Five years ago, Drone Wars published a ground breaking report examining Israel’s production, use and proliferation of military drones. Today we are pleased to publish ‘Precise Strikes: Fractured Bodies, Fractured Lives’ which brings our 2014 report up-to-date. The report looks beyond the veil of secrecy that surrounds Israel’s development and deployment of armed drones to explore their use and impact, particularly in Gaza in the five years since 2014.
Israel has been manufacturing and using unmanned military technology since the 1970s. Yet its use of drones to launch attacks continues to be shrouded in secrecy and denial. This despite clear evidence, including leaked video footage, that Israel has used drones both for reconnaissance and monitoring purposes, as well as to launch attacks. According to Ha’aretz, drones now account for 70% of the Israeli Air Force’s (IAF) flight hours.
While advocates present drones in humanitarian terms as effectively minimising civilian casualties in so-called ‘virtuous wars’, serious concerns have been raised by human rights organisations, UN Special Rapporteurs, survivors of drone attacks, and national parliaments. The lived experience of drone warfare in Palestine highlights the cost to life and human rights of remote-controlled weaponry, indicating that discourses of precision and risk-reduction do little to convey the terror and threat of omnipresent overhead drones.
Israel, in line with other states with drone fleets, has argued that the technology offers more precision than manned missions, minimising the risk to civilians. However, the government has shunned accountability by keeping drone use from the public eye. A sustained public relations offensive aims to convince observers that this remote-controlled warfare satisfies the legal conditions of proportionality, distinction, and necessity with regard to risk to civilian life. Without explicitly naming the use of drones in attack missions, the Israeli Foreign Ministry stresses that it uses “the most sophisticated weapons available today in order to pinpoint and target only legitimate military objectives and minimise collateral damage to civilians.”
Emphasising these attributes, advocates of drone technology present it in humanitarian terms, as an innovation which can eliminate a perceived threat while saving innocent lives. With this ethical framing, Israel has publicly undertaken targeted killing campaigns since the second intifada, with drones the weapon of choice. Having “invented the targeted assassination thesis”, says Colonel Daniel Reisner, the former head of the International Law Department of the IDF, “we had to push it” and this has coincided with a push to depict drones as “extremely precise”. However, such claims do little to account for the widespread civilian deaths, injury and psychological trauma caused by Israel’s use of drones.
As stated in our 2014 report, Israel’s official stance of secrecy and denial belies the ample evidence of drone attacks in Gaza from Palestinian and international sources since 2004. This report focuses on drone use in Gaza in the five years since, demonstrating the clear and extensive harm it has caused to Palestinians, despite Israel’s claims for the humanitarian credentials of the technology.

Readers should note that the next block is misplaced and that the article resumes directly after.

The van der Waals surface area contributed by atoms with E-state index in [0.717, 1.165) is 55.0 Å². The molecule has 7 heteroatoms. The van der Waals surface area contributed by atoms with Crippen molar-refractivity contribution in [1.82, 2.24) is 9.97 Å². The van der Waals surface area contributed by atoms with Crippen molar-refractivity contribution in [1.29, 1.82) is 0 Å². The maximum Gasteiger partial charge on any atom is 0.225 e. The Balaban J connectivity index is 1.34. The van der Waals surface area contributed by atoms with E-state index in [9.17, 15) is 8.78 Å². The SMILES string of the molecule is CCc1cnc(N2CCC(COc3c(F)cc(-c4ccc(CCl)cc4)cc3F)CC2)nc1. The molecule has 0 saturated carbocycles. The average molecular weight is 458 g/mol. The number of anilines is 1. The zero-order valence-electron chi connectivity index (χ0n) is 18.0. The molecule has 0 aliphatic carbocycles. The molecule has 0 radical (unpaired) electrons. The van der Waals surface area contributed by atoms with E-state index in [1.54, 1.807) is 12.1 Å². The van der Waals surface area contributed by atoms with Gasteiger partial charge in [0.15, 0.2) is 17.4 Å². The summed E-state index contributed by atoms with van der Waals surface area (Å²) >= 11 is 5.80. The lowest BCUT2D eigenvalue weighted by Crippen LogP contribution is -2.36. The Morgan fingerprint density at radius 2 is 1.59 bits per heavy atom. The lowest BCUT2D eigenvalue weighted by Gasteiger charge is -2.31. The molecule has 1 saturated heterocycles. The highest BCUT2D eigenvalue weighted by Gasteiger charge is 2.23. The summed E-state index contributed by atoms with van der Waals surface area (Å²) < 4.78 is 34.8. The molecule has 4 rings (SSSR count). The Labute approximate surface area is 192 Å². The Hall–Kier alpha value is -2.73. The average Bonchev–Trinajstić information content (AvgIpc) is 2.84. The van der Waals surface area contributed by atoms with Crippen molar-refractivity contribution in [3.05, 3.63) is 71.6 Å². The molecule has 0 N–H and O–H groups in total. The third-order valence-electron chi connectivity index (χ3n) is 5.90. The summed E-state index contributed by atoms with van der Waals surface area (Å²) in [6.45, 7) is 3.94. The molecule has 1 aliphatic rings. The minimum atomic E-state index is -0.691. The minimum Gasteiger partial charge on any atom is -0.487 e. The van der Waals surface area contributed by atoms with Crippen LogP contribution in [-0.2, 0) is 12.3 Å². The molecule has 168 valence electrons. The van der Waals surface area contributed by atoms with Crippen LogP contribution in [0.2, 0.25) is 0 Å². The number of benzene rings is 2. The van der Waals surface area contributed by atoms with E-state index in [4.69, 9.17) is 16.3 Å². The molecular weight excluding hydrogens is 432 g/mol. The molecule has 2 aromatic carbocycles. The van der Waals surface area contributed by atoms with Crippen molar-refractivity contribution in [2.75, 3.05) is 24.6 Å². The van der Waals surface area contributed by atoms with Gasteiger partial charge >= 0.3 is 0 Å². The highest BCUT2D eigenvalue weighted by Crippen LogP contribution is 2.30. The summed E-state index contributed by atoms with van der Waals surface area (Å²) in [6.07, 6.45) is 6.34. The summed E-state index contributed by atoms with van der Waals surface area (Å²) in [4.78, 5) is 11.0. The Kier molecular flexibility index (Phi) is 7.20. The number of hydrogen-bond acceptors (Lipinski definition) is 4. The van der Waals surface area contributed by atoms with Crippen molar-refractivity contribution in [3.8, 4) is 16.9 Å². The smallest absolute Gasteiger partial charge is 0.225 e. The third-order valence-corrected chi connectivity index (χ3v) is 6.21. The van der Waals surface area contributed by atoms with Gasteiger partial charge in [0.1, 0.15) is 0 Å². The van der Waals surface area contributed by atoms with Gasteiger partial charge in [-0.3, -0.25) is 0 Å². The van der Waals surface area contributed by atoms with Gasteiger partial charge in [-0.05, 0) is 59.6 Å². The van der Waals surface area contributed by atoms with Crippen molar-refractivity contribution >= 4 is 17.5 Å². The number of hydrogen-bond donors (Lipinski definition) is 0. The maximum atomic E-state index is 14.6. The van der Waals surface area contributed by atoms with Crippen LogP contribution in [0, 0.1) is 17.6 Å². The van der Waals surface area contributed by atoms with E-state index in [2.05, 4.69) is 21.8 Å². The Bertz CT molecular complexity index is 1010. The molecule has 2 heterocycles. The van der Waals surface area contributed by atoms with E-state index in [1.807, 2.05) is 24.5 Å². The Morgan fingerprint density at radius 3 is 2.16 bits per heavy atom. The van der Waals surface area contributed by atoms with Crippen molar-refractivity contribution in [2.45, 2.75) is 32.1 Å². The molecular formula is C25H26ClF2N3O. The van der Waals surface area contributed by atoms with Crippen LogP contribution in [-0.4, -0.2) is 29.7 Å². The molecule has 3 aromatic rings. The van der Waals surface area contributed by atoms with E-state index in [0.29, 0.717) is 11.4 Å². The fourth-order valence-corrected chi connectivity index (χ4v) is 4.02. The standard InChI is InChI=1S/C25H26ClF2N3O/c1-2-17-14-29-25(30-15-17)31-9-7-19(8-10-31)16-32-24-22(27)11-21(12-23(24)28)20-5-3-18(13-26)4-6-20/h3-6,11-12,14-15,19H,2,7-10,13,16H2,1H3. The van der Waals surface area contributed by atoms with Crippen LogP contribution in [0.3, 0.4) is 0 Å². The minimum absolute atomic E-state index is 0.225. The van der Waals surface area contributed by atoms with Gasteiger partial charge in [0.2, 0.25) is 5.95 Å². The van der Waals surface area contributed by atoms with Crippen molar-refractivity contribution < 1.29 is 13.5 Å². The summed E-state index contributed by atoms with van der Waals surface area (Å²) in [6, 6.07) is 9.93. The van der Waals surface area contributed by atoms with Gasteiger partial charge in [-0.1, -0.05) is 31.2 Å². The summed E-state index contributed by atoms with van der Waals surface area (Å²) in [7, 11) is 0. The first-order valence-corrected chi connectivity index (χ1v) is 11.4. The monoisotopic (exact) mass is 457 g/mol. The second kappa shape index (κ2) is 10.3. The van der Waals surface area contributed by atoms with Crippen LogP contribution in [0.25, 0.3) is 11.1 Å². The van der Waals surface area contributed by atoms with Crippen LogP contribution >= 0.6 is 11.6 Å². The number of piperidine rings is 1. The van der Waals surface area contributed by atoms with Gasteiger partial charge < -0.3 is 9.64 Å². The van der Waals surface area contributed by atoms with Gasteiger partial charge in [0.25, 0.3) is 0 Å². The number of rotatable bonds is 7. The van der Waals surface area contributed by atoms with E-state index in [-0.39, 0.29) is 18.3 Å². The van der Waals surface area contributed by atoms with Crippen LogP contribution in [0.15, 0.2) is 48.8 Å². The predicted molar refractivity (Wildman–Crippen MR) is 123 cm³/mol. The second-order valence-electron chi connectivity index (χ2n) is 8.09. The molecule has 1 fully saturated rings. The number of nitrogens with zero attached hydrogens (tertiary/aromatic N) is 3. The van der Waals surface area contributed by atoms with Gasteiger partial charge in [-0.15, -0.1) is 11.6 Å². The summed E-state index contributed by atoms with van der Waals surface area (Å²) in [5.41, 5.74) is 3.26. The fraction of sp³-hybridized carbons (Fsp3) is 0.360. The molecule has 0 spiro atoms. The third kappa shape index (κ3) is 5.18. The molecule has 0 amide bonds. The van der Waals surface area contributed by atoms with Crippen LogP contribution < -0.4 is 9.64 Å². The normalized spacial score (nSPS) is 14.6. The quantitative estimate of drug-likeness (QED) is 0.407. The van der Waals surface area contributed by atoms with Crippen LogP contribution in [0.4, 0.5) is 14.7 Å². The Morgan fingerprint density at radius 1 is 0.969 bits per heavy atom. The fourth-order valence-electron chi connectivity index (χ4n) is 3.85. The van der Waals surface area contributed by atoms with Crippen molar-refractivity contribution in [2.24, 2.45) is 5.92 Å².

While Hagai El-Ad, the director of the Israeli human rights group B’Tselem, states that Israel’s use of armed drones is something of an open secret, official detail of their use remain classified, as do official casualty estimates. Independent estimates are difficult to obtain and are, in any case, provisional, partly because the source of an attack – by drone or other means – is difficult to discern from the ground.
Nonetheless, those monitoring from the ground in Gaza believe that the proportion of attacks carried out by drones is increasing. According to the Al Mezan Center for Human Rights, drones were estimated to account for 37% of Palestinian fatalities during Operation Protective Edge; of the approximately 2,100 Palestinians killed during the offensive, 70% had allegedly not taken part in the fighting, including 519 minors. A 2019 Lancet study of 254 patients with traumatic amputations in Gaza found that drone attacks were the most common cause of their injury, and that these injuries tended to be more severe than those caused by explosive weapons from other sources (e.g. tanks).
Meanwhile, Israel continues to benefit from the lucrative export of drone technology. With unmanned military systems now becoming commonplace globally – and the number of countries operating drones with combat capabilities increasing fourfold between 2013 and 2018 – Israel’s drone exports are likely to remain profitable. A salesman for the state-owned Israel Aerospace Industries (IAI) declared in relation to the company’s drone exports, “These are very good times for us. Sales are on the rise every year.”
With drone warfare increasingly accepted and celebrated in Israel and beyond as a new ‘humanitarian’ form of war, Israel’s production and use of weaponised drones continues to grow. Meanwhile the trauma and destruction beneath the drones in Gaza, largely unseen by the Israeli public, also increases.